Reaching Beyond Yourself

This article is part of the Claudia Confidentially series.

Dear Claudia,

I need you to settle an argument for me. I’m excited about the Conscious Cleanse 14-Day Clean Eating and Yoga Challenge, and about generally getting my body in shape and looking great this summer in a smaller bathing suit. This is what’s motivating me. But my husband believes that I shouldn’t be dreaming about this, and taking one day at a time – he is always one of those people who says if you expect too much out of life, you get disappointed.

He thinks it’s better to be a realist, believe that things may or may not work, and then, if you’re lucky, you will be pleasantly surprised. I disagree. For me, optimism beats "reality" any day. I believe if you have a positive outlook, you will attract more and be happier. I don’t like to think of myself as an unrealistic dreamer – I like to think of myself as someone who has high expectations, optimism, and a good attitude. What’s your take?


Dear Cheryl,

How painful it is, in marriage, to be on different pages. It must be such a downer for you to have to be confronted with "reality" when you are excited about something. And your husband must get so anxious hearing you dream and fearing the potential for disappointment or worse.

But there is no right or wrong. Some people are motivated by dreams, others by goals. And of course, some people are thwarted by unrealistic dreams and others, by unrealistic dampening of dreams. We all interpret reality differently and see it through the lens of our own personal experience.

There is no right or wrong way of seeing things in marriage – only what works.

Be In Relationship

Where does that leave you and your husband if there is no right or wrong? It leaves you in relationship.

I can’t tell you how hard it is to be in relationship when there is so much difference, though. We all long for our spouse to get on the same page as we are – that is the "one light" of marriage -- when two lights join as one.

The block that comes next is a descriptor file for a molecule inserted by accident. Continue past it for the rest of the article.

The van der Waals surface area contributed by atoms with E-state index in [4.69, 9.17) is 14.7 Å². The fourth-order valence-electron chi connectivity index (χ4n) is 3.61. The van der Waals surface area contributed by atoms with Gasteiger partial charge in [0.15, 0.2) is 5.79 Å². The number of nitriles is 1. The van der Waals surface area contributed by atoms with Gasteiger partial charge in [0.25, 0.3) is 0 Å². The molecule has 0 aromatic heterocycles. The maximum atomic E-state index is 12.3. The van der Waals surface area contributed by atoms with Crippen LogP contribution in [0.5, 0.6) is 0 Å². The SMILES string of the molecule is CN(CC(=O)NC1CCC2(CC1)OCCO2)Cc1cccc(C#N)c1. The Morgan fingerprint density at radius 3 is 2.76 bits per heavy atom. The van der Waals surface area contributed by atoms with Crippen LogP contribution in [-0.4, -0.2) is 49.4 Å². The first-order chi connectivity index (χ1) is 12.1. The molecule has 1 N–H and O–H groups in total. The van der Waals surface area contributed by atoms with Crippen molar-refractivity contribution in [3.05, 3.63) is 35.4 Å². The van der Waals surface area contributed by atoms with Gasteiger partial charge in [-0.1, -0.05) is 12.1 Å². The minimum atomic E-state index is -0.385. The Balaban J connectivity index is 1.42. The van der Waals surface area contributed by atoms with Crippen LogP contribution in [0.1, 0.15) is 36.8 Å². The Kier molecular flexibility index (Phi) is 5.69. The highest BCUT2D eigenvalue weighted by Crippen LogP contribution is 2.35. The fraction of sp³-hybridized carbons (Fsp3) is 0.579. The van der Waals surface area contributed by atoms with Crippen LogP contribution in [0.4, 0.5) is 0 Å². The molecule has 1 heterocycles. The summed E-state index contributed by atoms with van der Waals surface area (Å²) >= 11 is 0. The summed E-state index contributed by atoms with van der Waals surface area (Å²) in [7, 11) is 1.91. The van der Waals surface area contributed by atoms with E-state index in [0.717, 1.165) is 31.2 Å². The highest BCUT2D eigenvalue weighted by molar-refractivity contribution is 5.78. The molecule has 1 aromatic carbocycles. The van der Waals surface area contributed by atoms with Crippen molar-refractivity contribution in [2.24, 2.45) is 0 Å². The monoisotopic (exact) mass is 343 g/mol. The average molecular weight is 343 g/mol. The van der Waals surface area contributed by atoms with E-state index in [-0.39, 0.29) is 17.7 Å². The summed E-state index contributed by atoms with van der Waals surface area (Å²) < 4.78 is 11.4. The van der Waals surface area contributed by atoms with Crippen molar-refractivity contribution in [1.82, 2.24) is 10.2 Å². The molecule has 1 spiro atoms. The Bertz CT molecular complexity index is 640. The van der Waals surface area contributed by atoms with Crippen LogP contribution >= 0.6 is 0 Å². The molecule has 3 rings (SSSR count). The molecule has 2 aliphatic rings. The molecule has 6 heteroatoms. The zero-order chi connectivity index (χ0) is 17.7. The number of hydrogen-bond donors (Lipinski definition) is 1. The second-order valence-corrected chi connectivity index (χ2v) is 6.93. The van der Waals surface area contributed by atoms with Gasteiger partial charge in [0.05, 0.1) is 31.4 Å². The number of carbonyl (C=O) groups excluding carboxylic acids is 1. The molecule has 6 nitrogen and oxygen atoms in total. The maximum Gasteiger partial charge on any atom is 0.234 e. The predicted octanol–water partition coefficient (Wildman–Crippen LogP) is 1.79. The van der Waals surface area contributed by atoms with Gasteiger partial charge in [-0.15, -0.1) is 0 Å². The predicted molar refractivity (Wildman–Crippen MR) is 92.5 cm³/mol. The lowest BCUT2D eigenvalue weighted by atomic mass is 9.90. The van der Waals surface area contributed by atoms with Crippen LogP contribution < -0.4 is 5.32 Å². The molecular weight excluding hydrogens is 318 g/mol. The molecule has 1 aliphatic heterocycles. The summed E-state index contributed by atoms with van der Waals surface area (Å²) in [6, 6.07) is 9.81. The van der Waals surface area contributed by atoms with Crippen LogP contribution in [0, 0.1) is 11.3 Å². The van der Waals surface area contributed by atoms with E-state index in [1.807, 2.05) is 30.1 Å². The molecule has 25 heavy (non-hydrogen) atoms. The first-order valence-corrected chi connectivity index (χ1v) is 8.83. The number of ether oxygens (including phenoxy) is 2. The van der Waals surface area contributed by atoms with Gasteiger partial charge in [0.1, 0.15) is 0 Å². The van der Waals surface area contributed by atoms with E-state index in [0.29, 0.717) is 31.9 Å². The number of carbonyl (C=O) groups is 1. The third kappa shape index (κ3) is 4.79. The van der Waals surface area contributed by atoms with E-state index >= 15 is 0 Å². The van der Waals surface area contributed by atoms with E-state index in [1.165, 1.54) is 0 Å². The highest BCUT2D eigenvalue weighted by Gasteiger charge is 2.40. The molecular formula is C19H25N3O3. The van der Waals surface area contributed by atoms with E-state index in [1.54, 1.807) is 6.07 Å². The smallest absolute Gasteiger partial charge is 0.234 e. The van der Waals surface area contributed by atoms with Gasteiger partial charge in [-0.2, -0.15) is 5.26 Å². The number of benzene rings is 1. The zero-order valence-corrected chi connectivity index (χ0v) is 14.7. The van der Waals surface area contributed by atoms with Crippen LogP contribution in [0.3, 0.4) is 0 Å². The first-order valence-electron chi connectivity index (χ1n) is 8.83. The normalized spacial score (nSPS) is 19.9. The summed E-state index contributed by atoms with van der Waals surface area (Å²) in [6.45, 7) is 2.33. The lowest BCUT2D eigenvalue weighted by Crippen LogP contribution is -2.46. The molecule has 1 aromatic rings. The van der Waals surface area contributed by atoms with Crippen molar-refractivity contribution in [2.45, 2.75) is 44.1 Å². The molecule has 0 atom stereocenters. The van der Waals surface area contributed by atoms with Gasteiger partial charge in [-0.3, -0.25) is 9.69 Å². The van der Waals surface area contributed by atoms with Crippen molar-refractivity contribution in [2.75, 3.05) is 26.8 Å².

We always fight to get the other person on our page. And that’s good. Through that arguing, we can come to understand how the other person sees things and what they need and want to hear.

Just make sure you don’t get stuck there. Couples get stuck in argument because they believe they have to change each other’s mind. You don’t.

Stand in Your Truth

You can stand in your own truth while hearing your husband’s anxiety. But explain to him that it brings you down. If he can know that his realism puts a damper on you, he can dampen his concerns.

And you can allow your husband to stand in his own truth and present a measured picture of your goals, reassuring him that you will be alright.

If you can argue enough to get to the essence of your effect on each other, it should become clearer and clearer how you need to help each other to feel comfortable, safe, inspired, and nurtured.

You will both know when you are standing in your own truth but not insisting on it. You will both feel when compassion wins out over trying to change the other person. And it will feel like love.

See Each Other From a Distance

Working with many couples and having my own marriage, I reflect a lot on why it’s so incredibly hard for us to give up the desire that our spouse will only be a constant source of comfort and pleasure for us.

It’s so hard to remember that marriage is work, and this person we are united with is separate, with their own needs, problems, and blind spots.

But when we do see our spouse from a distance and help them to see us from a distance, ironically that’s when we end up finding the comfort and support we need.

My friend Gabriele Chorney, a wonderful therapist, turned me on to a great little You Tube video this week with Victor Frankl who wrote Man’s Search for Meaning. I offer it to you here, dear readers, to inspire you to reach painfully beyond yourself and into relationship, where great things await you.

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